MICHAEL SWEET Explains STRYPER's Decision To Tune Down Half Step To Accommodate His Aging Voice
October 13, 2022
Michael Sweet has explained his recent announcement that he and his STRYPER bandmates no longer attempt to perform the group's songs in the original key.
In a social media post four months ago, the now-59-year-old guitarist/vocalist revealed that and the rest of STRYPER played their music on the band's recently completed U.S. tour a half step down to accommodate his aging voice.
Asked in a new interview with The Rock Experience With Mike Brunn why it was important for him to come out and almost apologize for the fact that STRYPER was tuning down, Michael said (as transcribed by BLABBERMOUTH.NET): "You know what? It is for me. Maybe it's wrong for me to think this way, but it's a little bit of a pride issue; you're proud that you don't have to tune down 'cause you could do it in the original key. And there's something to be said for that; it feels good to be able to say that. But then I realized everyone tunes down except for maybe a select few — very select few. And those few are bands that don't sing in a super-high register. The bands like STRYPER that sing in a very high register, belting…
"See, the vocals for STRYPER, and this isn't to put us on a pedestal, but they're unique in the sense that not only are they high, but they're chest-belted vocals," he explained. "They're not [makes growling sound]; they come from here [puts hand over chest], not from here [puts hand over his throat]. That makes it a little bit more difficult to pull off. So when we dropped the key down a half step, I felt like, 'Wow, okay, this is a little easier.' I can get through the show a little easier and not have to strain or struggle so much.
"You've got all the vocal coaches out there watching right now, saying, 'Oh, if he took lessons, he'd be able to do it again.' That's bullcrap," Michael said. "It makes me laugh sometimes when you hear these guys say, 'Oh, yeah, 'cause he's singing wrong.' No, I'm not singing wrong. I get my vocal cords checked every year. I've never had surgery; I've never had nodules. They tell me my vocal cords look pristine. I'm not singing wrong. If I was singing wrong, they would not look pristine. So my problem lies with just aging. Your vocal folds, as you age, they start to stiffen, and there's not a darn thing you can do about that. Your muscles, they change. It's just part of life. You deal with it the best way that you can. You stay in shape; that's important. Take care of yourself, of course. But also, I've got post-nasal drip really bad. And I'm always clearing my throat; it's a real thick post-nasal drip. My doctors who scoped me have said, 'We've never seen anything like it.' It's almost like glue on my vocal cords continuously, and that keeps me from being able to sing at the best of my range and at the top of my range. But they also said that they think it's protected my vocal cords as well. So I'm definitely singing right. I'm blessed to still have the voice that I have. Is it what it once was? No."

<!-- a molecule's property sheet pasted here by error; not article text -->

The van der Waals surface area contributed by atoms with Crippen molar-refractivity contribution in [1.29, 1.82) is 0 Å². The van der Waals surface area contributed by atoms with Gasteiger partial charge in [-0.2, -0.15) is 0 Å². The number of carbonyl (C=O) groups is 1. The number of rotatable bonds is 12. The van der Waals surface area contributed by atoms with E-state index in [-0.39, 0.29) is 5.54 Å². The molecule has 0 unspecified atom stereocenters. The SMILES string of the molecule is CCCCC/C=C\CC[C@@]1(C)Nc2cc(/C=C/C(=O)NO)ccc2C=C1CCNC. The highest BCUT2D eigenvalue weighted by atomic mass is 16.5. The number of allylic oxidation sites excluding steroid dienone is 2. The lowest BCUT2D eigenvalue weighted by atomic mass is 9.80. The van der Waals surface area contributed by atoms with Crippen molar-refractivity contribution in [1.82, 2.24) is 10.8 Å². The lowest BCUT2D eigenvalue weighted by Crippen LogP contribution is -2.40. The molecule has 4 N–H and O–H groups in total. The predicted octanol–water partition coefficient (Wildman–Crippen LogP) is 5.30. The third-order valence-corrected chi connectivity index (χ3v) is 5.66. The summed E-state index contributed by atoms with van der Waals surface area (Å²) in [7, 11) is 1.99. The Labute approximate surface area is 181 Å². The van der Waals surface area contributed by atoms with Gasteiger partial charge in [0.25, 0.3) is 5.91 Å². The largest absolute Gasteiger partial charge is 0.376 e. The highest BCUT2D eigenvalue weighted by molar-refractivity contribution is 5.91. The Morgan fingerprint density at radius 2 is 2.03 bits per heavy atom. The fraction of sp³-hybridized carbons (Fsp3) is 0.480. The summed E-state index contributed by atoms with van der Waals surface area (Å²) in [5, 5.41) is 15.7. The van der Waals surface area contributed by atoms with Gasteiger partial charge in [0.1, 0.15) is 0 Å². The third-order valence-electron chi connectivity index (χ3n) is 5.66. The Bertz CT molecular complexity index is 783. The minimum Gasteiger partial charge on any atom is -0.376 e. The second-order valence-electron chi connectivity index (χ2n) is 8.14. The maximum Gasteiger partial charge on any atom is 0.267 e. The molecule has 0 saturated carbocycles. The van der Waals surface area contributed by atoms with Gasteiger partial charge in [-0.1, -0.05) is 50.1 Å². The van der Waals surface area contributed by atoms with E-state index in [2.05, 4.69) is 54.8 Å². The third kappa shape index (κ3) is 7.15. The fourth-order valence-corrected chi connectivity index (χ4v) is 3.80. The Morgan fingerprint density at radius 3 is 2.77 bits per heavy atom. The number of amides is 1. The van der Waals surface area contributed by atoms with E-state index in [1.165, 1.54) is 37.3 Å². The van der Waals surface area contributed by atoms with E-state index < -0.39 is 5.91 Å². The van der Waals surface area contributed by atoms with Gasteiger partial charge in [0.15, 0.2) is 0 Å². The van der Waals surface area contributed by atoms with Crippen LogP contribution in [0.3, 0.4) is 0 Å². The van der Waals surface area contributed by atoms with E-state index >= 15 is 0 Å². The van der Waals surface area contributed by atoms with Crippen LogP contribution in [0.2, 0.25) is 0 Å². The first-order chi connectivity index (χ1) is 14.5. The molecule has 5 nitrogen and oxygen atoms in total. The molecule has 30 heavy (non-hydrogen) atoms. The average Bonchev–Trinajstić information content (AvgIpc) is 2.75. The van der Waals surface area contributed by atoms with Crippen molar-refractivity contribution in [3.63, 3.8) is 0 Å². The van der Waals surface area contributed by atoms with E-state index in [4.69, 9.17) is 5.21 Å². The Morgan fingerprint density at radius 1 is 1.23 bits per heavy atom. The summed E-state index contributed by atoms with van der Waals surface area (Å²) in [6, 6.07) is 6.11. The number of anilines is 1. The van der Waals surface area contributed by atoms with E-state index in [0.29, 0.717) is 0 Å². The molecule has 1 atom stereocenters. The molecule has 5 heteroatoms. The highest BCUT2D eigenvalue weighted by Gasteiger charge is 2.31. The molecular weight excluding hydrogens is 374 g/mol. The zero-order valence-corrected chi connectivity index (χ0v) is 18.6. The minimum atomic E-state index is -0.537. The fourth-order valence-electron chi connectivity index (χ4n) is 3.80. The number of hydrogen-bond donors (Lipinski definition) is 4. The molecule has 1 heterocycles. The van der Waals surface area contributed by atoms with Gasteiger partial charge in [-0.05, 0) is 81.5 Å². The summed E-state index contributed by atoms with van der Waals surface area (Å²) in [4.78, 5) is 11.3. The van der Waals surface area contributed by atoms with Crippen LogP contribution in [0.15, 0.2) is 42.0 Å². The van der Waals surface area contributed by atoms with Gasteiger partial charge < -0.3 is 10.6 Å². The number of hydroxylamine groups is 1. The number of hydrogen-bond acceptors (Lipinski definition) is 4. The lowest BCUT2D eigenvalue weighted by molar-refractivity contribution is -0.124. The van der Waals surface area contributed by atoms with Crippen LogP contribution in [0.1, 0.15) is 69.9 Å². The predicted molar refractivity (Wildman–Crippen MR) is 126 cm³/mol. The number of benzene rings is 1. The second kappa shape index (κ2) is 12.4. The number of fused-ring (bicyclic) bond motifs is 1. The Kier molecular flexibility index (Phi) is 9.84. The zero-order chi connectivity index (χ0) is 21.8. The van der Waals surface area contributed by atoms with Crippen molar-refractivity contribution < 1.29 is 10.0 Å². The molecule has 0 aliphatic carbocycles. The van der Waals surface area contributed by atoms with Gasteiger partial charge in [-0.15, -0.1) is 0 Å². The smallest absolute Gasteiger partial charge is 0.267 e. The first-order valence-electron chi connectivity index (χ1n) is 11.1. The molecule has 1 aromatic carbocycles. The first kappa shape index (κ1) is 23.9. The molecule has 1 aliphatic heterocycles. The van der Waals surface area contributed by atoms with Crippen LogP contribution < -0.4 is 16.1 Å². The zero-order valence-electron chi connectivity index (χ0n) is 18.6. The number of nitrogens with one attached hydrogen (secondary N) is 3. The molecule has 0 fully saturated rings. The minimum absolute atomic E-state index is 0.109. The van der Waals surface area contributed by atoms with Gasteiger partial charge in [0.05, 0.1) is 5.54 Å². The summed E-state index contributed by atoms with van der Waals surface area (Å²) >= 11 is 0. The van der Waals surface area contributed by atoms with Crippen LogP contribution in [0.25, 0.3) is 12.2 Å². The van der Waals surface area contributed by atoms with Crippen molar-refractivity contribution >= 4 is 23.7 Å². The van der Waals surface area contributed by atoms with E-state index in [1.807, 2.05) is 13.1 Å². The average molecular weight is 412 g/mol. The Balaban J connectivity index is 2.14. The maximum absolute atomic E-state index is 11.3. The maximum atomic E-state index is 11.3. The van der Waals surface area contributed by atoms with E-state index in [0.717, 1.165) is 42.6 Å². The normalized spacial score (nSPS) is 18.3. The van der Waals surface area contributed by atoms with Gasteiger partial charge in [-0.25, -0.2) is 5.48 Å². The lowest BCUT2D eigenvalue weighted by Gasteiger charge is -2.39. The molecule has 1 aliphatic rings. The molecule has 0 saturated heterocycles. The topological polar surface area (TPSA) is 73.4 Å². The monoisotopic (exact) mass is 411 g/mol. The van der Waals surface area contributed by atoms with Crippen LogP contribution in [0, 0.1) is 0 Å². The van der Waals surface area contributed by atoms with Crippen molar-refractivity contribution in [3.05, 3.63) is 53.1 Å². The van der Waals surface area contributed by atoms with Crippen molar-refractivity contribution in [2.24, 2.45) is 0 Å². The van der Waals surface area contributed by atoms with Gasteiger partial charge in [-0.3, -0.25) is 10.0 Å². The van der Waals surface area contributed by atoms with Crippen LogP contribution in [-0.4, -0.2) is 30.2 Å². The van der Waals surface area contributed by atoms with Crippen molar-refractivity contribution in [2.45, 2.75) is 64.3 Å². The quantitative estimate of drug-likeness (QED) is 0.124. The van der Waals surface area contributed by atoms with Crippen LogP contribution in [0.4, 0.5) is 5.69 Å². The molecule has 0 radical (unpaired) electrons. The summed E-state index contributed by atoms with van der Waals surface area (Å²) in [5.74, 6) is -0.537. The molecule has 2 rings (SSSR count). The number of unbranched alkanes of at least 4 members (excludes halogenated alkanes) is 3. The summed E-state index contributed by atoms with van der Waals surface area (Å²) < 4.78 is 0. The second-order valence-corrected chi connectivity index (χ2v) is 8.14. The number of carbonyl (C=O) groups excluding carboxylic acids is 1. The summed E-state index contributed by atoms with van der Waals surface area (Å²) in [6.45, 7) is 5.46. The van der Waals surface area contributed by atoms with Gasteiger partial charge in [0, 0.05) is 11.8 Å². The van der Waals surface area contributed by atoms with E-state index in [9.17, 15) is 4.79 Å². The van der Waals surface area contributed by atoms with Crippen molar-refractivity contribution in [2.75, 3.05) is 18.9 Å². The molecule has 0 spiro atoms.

Three years ago, IRON MAIDEN's Bruce Dickinson said that he takes pride in the fact that he and his bandmates perform their songs in the original key. "We don't detune, like some other people do," he said. "We don't do any of that. I suppose if one day we have to, we have to, but we don't have to do it now, and I think the songs sound better as a result of it. They're meant to be played in that key."
Back in 2014, QUEENSRŸCHE's Todd La Torre said that the fact that he sings the band's songs in their original key is one of the reasons he has been able to win over so many of the QUEENSRŸCHE fans following the departure of original frontman Geoff Tate.
"We don't drop-tune," he said. "When I first got in the band, [the other guys in QUEENSRŸCHE] said, 'Hey, if you want us to tune down a half a step, if it's easier for you, don't be afraid to ask us.' And I said, 'No. I wanna do this the best way that I can to represent the songs the way that they really go, and if it's a struggle for me, I just have more work to do for me. But let me keep trying to do this.' So I think the fact that those old songs weren't being played [in the last few years with Geoff in the band]… I mean, some of them were played, but a lot of times they were tuned down or songs were not played in their entirety, like 'Roads To Madness'; we play that song in its entirety. We play 'NM 156' in its entirety. And those fans, they really love hearing that. So the fact that that wasn't happening, and then when I came into the band, it started happening, it really kind of made it easier, I think, for fans to kind of rally around and go, 'Awesome!'"
STRYPER's new studio album, "The Final Battle", is due on October 21 via Frontiers Music Srl. The follow-up to 2020's "Even The Devil Believes" was produced by Michael and was once again recorded at SpiritHouse Recording Studios in Northampton, Massachusetts.
Michael is joined in STRYPER by his brother Robert Sweet (drums),Oz Fox (guitars) and Perry Richardson (bass).
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